Monday, April 15, 2013

My Visit to The Muse

The other day I made the trek to Williamsburg in Brooklyn to photograph Mandy Hackman at a studio called The Muse. Given that anything lately worth doing seems to originate from Brooklyn, it made sense that I found myself there. I had connected with Mandy on a website called OurGoods where people barter their talents to support each other's pursuits. Mandy wrote that she was an aerialist who needed photographs and I was intrigued. Years of photographing performers left me with a love of individuals who craft their bodies to the point of physical perfection. It proved to be a fascinating way to spend an afternoon. (in the partnered photos Mandy is seen with her fellow performer and collaborator, Madeline Houk)

Sunday, April 14, 2013

Out of a Dream

That's how talented I am with a camera in my my hands. For better or for worse- that is the way it is. I have an affinity for all matter and shapes of recording devices on a still piece of matter. I don't know how else to put it. Or, as others have said, "Your work is like seeing something out of a dream".  For what it's worth. Hope you enjoy. Feel free to let me know what you think. I would really appreciate it!

(p.s. I would love to direct on film. Don't get me wrong. The right opportunity has yet to present itself. But I am very open. Totally.)

Friday, April 12, 2013

Jackson Pollack and Me

I have always been in awe of the ferocity and passion in the work of Jackson Pollack. I imagine him in his studio throwing paint on his unstretched canvas on the floor and tilting the art world as he tilted his buckets of paint. As a kid, when I first encountered his paintings in the Cleveland Museum of Art, I really didn't know what to think.
I just knew it was different.
When I began to make art in college, I couldn't go near a paintbrush. I couldn't squeeze a tube of paint onto a palette and a blank space terrified me. What to put there? But bottles of nail polish transfixed me. I understood the intended purpose was to decorate my fingers and my toes, but painting with it intrigued me and for years I contented myself with using the brush in the bottle as my means of application.
Recently, I dispensed with the brush and felt the urge to pour straight from the bottle. (If only nail polish came in quart sized cans. Imagine the cost.)

Now that we are experiencing some better weather (warmer temperatures and sunshine no less) I found myself en pleir air, making a new painting on glass. I still have no idea what this fascination of mine is about- but I'm hoping that's a good thing.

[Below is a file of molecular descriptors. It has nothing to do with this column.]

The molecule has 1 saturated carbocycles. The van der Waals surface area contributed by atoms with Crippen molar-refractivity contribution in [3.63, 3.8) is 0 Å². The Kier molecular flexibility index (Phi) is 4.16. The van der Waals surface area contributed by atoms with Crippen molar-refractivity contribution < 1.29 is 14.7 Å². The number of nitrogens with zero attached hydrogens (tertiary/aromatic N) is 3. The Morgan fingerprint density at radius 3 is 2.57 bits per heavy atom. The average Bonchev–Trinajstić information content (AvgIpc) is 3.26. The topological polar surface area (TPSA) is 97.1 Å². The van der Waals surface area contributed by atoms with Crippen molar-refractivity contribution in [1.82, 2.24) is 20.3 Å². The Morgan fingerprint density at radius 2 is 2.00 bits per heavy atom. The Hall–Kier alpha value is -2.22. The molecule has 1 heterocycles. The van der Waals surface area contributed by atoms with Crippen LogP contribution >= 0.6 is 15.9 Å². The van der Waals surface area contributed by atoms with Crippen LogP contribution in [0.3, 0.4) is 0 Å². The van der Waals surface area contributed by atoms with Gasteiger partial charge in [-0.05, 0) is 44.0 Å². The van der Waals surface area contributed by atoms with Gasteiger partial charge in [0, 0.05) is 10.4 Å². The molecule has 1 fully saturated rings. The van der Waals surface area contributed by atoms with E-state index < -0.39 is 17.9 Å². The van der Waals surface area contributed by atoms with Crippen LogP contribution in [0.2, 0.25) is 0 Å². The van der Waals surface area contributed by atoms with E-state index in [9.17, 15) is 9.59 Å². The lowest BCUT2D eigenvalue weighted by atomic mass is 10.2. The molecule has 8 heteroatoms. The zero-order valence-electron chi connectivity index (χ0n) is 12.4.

The above photograph of Pollack is by the amazing photographer Hans Namuth.

Thursday, April 11, 2013

A Memory

Sometimes, when I wake up from a deep sleep, I feel lost in a fog of time and place. My childhood home floats up and interrupts the here and now. A kind of shiver passes through me when these two worlds collide- akin to the understanding gained when you are little that nothing lasts forever.

Wednesday, April 10, 2013

A return to the square

During my years in NYC as a studio photographer  I typically used a Hasselblad camera for work.
With the advent of digital (which eliminated stocking film, along with the many runs to drop off and pick up at the lab) I transitioned to working with digital cameras. After countless rolls of film left me with a wide carbon footprint, I was relieved to no longer be polluting the globe with all the toxic chemicals required to process film.

A while back a talented friend had a hankering to try this larger format and so she made excellent use of one of my cameras. When she returned it  she also gave me a pack of polaroid film. This film, designed to fit a camera back meant you could examine your image on this "instant" medium before you committed your images to film. The polaroid box floated around my office until yesterday when I broke out the camera, put it on a tripod, used a light meter and made a photograph of the most prosaic image I could muster. Brought back a flood of happy memories- the snap as you pull the film through its rollers, the 90 second interval while your image processes, and the magic of the final peel when you got to see your results. 

Tuesday, April 9, 2013

Enough to last a lifetime

While grocery shopping the other day with my son he added this rather large box of Nesquix to the cart.